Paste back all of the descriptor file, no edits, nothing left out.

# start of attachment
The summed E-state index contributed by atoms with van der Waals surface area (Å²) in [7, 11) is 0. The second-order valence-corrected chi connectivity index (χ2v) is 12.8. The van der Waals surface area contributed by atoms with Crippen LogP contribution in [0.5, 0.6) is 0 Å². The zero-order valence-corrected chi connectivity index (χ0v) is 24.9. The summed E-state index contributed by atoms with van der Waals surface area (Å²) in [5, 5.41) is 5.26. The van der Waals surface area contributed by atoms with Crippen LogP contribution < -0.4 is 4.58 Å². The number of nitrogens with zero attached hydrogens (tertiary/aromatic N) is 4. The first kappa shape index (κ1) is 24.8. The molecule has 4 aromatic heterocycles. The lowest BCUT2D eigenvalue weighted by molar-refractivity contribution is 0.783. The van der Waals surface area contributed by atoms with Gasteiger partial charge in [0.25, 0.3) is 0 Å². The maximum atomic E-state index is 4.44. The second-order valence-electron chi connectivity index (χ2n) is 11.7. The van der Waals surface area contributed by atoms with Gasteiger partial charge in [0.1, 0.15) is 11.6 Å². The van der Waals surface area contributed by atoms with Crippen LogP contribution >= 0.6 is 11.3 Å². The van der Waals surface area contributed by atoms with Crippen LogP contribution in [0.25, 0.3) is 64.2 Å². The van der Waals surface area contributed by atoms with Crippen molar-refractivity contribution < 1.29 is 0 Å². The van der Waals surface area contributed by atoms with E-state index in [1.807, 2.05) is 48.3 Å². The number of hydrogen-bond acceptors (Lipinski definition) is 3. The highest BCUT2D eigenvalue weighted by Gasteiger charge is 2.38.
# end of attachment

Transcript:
The summed E-state index contributed by atoms with van der Waals surface area (Å²) in [7, 11) is 0. The second-order valence-corrected chi connectivity index (χ2v) is 12.8. The van der Waals surface area contributed by atoms with Crippen LogP contribution in [0.5, 0.6) is 0 Å². The zero-order valence-corrected chi connectivity index (χ0v) is 24.9. The summed E-state index contributed by atoms with van der Waals surface area (Å²) in [5, 5.41) is 5.26. The van der Waals surface area contributed by atoms with Crippen LogP contribution < -0.4 is 4.58 Å². The number of nitrogens with zero attached hydrogens (tertiary/aromatic N) is 4. The first kappa shape index (κ1) is 24.8. The molecule has 4 aromatic heterocycles. The lowest BCUT2D eigenvalue weighted by molar-refractivity contribution is 0.783. The van der Waals surface area contributed by atoms with Gasteiger partial charge in [0.25, 0.3) is 0 Å². The maximum atomic E-state index is 4.44. The second-order valence-electron chi connectivity index (χ2n) is 11.7. The van der Waals surface area contributed by atoms with Gasteiger partial charge in [0.1, 0.15) is 11.6 Å². The van der Waals surface area contributed by atoms with Crippen LogP contribution >= 0.6 is 11.3 Å². The van der Waals surface area contributed by atoms with Crippen LogP contribution in [0.25, 0.3) is 64.2 Å². The van der Waals surface area contributed by atoms with Crippen molar-refractivity contribution < 1.29 is 0 Å². The van der Waals surface area contributed by atoms with E-state index in [1.807, 2.05) is 48.3 Å². The number of hydrogen-bond acceptors (Lipinski definition) is 3. The highest BCUT2D eigenvalue weighted by Gasteiger charge is 2.38.